Though Honduras is the largest producer of specialty coffee in Central America, some of the best finds don’t come from larger farms, but small, individual producers. This particular offering from Hubert Nicolás perfectly exemplifies this idea. Two of our traders, Andrew Blyth and Brittany Amell, went down to Honduras recently and cupped this coffee along with several others. They came back with a lot of good things to say about this particular lot, so we decided to take a closer look at it before it arrives in June.
Honduras wasn’t always the coffee powerhouse it’s known as now. Before the early 2000’s, the country was a considerable exporter of commercial-grade coffee. Honduras lagged its neighbors through the 1990’s as they developed strong specialty coffee markets; countries like Nicaragua and Guatemala produced higher-scoring coffees and were hosts to the Cup of Excellence program in 2001 and 2003 respectively. A government tax in the early 2000’s helped generate much-needed capital for infrastructure in coffee-producing regions, which helped transport coffee grown in fertile soils at higher altitudes to market. Today, more than 100,000 families are involved in coffee production, with the majority producing their coffee on farms smaller than two hectares.
Hubert Nicolás is a Q Grader and fourth-generation coffee producer from the village of El Aguacatal in San José, Honduras. His farm, Finca El Tatascan, is situated at an average altitude of 1,550 meters above sea level, and is located in the middle of a local forest reserve. Hubert takes special care in drying his coffee and uses a solar-drying setup for 15 days to get the most out of his crop. From there, he transfers it directly into GrainPro bags and stores the coffee in a warehouse for further processing for exportation.
Much has been said (and written) about the Pacamara varietal. It’s a huge bean; screen size for this coffee was very much at the higher end of the spectrum. When done right, Pacamara has excellent flavor potential. However, if care is not taken in drying and processing, there can be a pronounced and unpleasant earthy flavor to the resulting brew. This varietal originated from the Salvadoran Institute of Coffee Research (ISIC) in late 1980’s and is the result of a cross between Pacas and Maragogipe. The intent of this crossing was to capitalize on the drought- and disease-resistant nature of Pacas and the high cup quality of Maragogipe.
This coffee arrived with a moisture content of 11.2%, which is a little higher than average. Density here was also quite high at 0.73 g/mL. These two factors, coupled with a larger-than-normal bean size will make roasting slightly more complex than a run-of-the-mill washed Central American coffee. One thing that you can look forward to though is the overall preparation and grading of the bean; this is a remarkably well-sorted, uniform coffee. Keep in mind though that this is an extremely large bean; this will play a part in the roasting process.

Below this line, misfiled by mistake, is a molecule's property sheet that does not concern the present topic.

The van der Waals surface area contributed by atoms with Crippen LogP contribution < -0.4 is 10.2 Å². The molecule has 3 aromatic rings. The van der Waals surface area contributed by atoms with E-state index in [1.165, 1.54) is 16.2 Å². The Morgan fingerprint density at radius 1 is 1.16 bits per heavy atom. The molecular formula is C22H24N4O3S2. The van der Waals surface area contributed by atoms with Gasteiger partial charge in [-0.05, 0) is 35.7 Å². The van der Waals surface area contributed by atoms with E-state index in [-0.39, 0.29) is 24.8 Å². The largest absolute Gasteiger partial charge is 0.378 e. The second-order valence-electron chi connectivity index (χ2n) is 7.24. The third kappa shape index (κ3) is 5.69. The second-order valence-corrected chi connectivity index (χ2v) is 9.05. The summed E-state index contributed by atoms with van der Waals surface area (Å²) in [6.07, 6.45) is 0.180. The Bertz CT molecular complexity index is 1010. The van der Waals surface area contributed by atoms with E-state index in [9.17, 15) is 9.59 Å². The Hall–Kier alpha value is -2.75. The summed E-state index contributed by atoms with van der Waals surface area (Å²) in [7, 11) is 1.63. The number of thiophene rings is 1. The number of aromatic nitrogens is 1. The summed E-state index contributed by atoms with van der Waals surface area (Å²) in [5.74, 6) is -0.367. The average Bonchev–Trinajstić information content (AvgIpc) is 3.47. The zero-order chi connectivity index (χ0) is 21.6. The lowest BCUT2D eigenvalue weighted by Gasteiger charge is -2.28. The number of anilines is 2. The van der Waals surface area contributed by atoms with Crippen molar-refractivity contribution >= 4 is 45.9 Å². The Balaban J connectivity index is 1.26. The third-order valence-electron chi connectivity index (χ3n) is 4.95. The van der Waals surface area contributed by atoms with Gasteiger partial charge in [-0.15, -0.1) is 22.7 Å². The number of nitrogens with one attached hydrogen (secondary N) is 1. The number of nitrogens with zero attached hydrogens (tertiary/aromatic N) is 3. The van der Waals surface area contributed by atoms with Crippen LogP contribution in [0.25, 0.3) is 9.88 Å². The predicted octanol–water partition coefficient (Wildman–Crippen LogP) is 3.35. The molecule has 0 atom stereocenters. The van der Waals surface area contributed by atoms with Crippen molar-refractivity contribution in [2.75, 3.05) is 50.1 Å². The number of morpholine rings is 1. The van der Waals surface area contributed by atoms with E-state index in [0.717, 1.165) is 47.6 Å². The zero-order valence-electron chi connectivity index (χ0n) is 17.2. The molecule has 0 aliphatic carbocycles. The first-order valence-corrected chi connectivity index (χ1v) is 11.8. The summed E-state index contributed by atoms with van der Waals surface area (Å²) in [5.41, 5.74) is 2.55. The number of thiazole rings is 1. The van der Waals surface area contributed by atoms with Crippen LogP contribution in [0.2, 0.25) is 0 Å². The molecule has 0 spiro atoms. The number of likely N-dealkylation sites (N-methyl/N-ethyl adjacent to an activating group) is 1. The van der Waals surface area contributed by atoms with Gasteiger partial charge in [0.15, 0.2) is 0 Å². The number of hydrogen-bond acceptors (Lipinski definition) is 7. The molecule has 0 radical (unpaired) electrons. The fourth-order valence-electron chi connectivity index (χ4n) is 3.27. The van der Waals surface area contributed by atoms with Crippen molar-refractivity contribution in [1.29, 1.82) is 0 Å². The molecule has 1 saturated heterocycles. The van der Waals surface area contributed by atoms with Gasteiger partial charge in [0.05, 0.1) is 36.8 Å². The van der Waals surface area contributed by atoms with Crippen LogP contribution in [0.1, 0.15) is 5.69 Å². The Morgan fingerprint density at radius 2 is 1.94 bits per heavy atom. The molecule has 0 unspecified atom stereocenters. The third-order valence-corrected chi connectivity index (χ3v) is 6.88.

As mentioned in the green analysis section of this post, there are a few variables that play into the roast profile construction here. First, the moisture content and density are both fairly high, indicating the need for an extended drying phase at a reasonably high temperature. If you’re doing this on a traditional drum roaster, a low flame and high start temperature is the way to go. The IKAWA roaster we used for this test helps with temperature stability a bit, so we started the roast off a little hotter than normal in both profiles. From there, we need to account for the bean size. This lot will need a little extra heat to get into first crack, so backing off as you near that point isn’t going to work.
This first profile was set to follow the instructions above. The drying phase was fairly relaxed, followed by a gradually increased browning phase into first crack. Overall development time here was shorter than average.
We tried for a longer development time for the second roast, with a slightly more aggressive drying process. Though the overall roast was slightly shorter, this coffee had more time post-crack to develop the fruity, sweet notes we expected.
Given this coffee’s high score at origin, we were excited to put the two roasts on the cupping table. Side-by-side, we noticed a few differences:
Unfortunately, the first shot at roasting this coffee didn’t work as expected. The shorter development time left some of the fruit notes behind, instead giving us a more herbal, citrus-forward cup than we were expecting. Definitely keep this in mind as you roast this coffee; it needs some time to work after first crack.
The longer development time of the second IKAWA profile paid off. We were happy to find sweet notes of brown sugar and red apple rounded out by a tart, pineapple acidity. The cup was as fruit-forward and complex, with a sweet plum note rounding out the cup.
This is a limited-availability micro lot currently on its way to Royal from origin.
The coffee used in this analysis is reference number 38066 out of our warehouse in New Jersey. We strongly suggest reaching out to your trader as soon as possible if you’re interested in adding this coffee to your offerings.